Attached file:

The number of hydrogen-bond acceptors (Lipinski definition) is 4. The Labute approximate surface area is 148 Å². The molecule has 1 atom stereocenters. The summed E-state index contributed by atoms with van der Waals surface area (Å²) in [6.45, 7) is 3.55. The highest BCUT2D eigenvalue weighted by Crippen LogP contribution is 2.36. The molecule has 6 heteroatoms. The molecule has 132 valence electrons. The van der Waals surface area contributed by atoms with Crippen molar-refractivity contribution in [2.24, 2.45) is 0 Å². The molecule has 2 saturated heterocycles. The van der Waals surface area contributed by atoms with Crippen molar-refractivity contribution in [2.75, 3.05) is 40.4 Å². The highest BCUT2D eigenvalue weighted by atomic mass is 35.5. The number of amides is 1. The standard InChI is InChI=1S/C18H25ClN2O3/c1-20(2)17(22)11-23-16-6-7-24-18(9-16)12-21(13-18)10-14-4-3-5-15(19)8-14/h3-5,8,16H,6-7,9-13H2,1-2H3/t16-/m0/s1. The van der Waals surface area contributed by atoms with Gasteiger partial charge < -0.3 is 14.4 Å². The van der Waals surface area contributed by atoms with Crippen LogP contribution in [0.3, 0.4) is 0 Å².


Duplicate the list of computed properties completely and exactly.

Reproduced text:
The number of hydrogen-bond acceptors (Lipinski definition) is 4. The Labute approximate surface area is 148 Å². The molecule has 1 atom stereocenters. The summed E-state index contributed by atoms with van der Waals surface area (Å²) in [6.45, 7) is 3.55. The highest BCUT2D eigenvalue weighted by Crippen LogP contribution is 2.36. The molecule has 6 heteroatoms. The molecule has 132 valence electrons. The van der Waals surface area contributed by atoms with Crippen molar-refractivity contribution in [2.24, 2.45) is 0 Å². The molecule has 2 saturated heterocycles. The van der Waals surface area contributed by atoms with Crippen molar-refractivity contribution in [2.75, 3.05) is 40.4 Å². The highest BCUT2D eigenvalue weighted by atomic mass is 35.5. The number of amides is 1. The standard InChI is InChI=1S/C18H25ClN2O3/c1-20(2)17(22)11-23-16-6-7-24-18(9-16)12-21(13-18)10-14-4-3-5-15(19)8-14/h3-5,8,16H,6-7,9-13H2,1-2H3/t16-/m0/s1. The van der Waals surface area contributed by atoms with Gasteiger partial charge < -0.3 is 14.4 Å². The van der Waals surface area contributed by atoms with Crippen LogP contribution in [0.3, 0.4) is 0 Å².